And let’s not forget about the collateral damage in all this: The Easy-Bake Oven, created by Kenner. Since 1963, generations of kids have baked goodies on a 100-watt light bulb. In some instances cookie dough and icing were consumed sans baking. I speak from experience. Mine was teal. But don’t feel the need to run out and horde 100-watt bulbs to let the baking continue. Hasbro Inc. (now the owner of the toy oven) will launch the Easy-Bake Ultimate Oven… “with a heating element that does not use a light bulb….” It just won’t be the same.

Thursday, February 17, 2011

Watson Wins.

It was man versus machine. But unlike the legend of John Henry, this time, the machine won. Maybe that’s not a bad thing. As the John Henry story goes, after beating the steel-powered hammer, he died of exhaustion. Imagine the result if Jeopardy! champions, Ken Jennings or Brad Rutter, had managed to defeat Watson. Maybe either man’s brain may have exploded. Ew.

There’s a lot of talk about the frightening aspect of computers taking over the world. In good-natured, good-humored sportsmanship, Jennings added, “I for one welcome our new computer overlords” along with his correct Final Jeopardy answer to close the tournament. Watson’s ability to understand and communicate via spoken language is the unsettling part. It did make “him” seem a bit human.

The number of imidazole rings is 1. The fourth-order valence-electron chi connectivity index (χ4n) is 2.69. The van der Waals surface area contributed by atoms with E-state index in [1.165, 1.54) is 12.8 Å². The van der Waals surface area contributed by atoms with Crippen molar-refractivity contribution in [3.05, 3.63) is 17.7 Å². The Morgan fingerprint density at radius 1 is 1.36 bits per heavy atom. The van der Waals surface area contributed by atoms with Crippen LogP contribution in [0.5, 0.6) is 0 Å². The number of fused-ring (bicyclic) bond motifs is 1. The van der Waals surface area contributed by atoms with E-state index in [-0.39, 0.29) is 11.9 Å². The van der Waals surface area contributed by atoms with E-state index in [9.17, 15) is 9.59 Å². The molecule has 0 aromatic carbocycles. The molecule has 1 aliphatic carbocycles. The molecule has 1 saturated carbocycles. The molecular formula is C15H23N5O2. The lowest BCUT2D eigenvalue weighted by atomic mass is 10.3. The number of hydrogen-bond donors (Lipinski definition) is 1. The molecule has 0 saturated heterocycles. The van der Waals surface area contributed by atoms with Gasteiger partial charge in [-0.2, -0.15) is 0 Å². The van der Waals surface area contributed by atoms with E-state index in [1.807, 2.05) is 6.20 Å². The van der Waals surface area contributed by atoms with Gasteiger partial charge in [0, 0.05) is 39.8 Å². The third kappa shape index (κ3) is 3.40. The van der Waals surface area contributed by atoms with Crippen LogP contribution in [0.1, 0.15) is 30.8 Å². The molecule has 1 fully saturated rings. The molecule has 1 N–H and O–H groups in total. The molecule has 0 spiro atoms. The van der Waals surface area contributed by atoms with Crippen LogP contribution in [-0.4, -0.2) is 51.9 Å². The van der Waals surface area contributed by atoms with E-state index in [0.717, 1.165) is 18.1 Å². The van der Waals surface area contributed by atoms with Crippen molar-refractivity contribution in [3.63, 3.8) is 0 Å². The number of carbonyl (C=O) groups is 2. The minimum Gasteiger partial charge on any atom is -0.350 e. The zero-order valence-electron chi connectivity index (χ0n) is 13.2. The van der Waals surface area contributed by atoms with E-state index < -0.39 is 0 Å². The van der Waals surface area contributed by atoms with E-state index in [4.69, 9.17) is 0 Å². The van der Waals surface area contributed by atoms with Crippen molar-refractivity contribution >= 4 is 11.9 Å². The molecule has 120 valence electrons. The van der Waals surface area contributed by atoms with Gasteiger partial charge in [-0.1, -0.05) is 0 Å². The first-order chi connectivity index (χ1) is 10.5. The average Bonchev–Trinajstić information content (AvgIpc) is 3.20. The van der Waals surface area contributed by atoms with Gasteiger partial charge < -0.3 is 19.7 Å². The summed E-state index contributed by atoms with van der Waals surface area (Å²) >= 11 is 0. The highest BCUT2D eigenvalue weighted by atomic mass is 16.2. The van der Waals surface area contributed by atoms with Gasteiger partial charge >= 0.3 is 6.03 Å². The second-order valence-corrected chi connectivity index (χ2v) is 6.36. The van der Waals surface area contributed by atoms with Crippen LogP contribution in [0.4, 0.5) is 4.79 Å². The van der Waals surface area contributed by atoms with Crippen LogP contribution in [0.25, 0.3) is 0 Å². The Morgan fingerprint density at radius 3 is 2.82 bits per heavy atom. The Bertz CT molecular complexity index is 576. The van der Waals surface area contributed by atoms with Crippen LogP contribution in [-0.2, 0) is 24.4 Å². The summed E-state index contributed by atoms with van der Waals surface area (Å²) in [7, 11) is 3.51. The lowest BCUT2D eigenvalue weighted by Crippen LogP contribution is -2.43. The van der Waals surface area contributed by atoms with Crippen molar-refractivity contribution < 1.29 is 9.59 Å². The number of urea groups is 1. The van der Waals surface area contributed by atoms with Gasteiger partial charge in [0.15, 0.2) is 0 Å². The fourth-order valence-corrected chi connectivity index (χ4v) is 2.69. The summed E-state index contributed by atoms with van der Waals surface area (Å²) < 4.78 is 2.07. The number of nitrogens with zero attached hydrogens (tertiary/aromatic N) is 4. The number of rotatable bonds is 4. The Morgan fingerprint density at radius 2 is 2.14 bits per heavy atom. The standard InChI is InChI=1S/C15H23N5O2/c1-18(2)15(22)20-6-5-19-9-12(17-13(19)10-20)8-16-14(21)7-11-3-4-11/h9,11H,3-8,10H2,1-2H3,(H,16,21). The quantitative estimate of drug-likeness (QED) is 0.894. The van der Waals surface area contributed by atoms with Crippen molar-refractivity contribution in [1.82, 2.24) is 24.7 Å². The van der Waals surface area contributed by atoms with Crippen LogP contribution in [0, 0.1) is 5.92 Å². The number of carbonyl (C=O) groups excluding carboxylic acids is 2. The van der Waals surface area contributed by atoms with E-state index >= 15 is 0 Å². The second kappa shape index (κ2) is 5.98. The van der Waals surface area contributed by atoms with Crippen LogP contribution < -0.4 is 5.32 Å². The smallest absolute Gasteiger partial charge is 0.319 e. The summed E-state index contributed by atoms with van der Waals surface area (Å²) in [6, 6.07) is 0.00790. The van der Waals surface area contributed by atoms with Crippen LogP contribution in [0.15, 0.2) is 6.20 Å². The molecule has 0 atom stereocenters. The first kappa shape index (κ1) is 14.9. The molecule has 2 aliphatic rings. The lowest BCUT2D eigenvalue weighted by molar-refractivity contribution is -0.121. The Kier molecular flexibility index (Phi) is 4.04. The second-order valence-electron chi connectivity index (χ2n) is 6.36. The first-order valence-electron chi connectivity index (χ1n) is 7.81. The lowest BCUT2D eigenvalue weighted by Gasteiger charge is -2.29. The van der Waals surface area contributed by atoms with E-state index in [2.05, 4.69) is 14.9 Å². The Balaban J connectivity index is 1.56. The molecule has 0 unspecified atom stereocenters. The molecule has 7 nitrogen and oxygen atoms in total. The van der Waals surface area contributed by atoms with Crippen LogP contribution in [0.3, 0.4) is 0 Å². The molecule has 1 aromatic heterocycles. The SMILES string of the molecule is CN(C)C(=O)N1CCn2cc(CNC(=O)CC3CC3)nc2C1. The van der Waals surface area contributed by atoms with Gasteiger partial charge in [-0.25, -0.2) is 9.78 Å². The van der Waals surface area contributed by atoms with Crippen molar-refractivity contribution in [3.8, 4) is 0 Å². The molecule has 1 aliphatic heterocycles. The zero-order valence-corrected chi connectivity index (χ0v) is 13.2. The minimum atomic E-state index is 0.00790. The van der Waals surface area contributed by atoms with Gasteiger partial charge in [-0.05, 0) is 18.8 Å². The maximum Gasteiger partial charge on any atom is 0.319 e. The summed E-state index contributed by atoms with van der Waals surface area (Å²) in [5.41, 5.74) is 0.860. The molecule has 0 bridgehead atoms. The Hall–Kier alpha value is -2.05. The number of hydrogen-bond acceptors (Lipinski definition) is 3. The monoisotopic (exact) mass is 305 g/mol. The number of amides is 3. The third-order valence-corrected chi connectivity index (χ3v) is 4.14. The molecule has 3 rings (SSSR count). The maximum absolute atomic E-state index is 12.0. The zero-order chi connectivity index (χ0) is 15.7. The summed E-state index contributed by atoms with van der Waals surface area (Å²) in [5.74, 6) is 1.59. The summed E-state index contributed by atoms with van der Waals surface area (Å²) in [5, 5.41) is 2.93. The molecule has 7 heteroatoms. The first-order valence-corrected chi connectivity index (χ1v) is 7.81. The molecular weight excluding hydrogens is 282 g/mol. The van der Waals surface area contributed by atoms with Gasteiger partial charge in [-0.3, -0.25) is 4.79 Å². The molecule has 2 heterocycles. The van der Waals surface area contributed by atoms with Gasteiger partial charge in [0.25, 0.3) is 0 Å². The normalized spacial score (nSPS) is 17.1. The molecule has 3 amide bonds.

Keep in mind is that it was humans, IBM engineers, who imagined and developed Watson in the first place. And ironically, the idea to test what a computer could do by competing on Jeopardy! evolved in 2004 when developers saw restaurant patrons suddenly leave their tables and head for the bar. Why? Turned out, it was to watch Ken Jennings’ ongoing and incredible win streak.

So as science fiction goes, man invents this incredible artificial intelligence that in turn, bests man and takes over the world. Watson makes it seem possible. Very possible. Technology taking over the world. In my estimation, it already has.

Okay, computers haven’t taken over so much as we are handing technology the reigns and submitting. Case in point: Software that disables your phone from texting while you’re driving. While I see its benefit in the case of teen drivers, I find it a tad disconcerting that adults (who, no doubt, all agree that texting while driving is dangerous), have to rely on an app rather than common sense in order not to text and drive. I find that much scarier than Watson.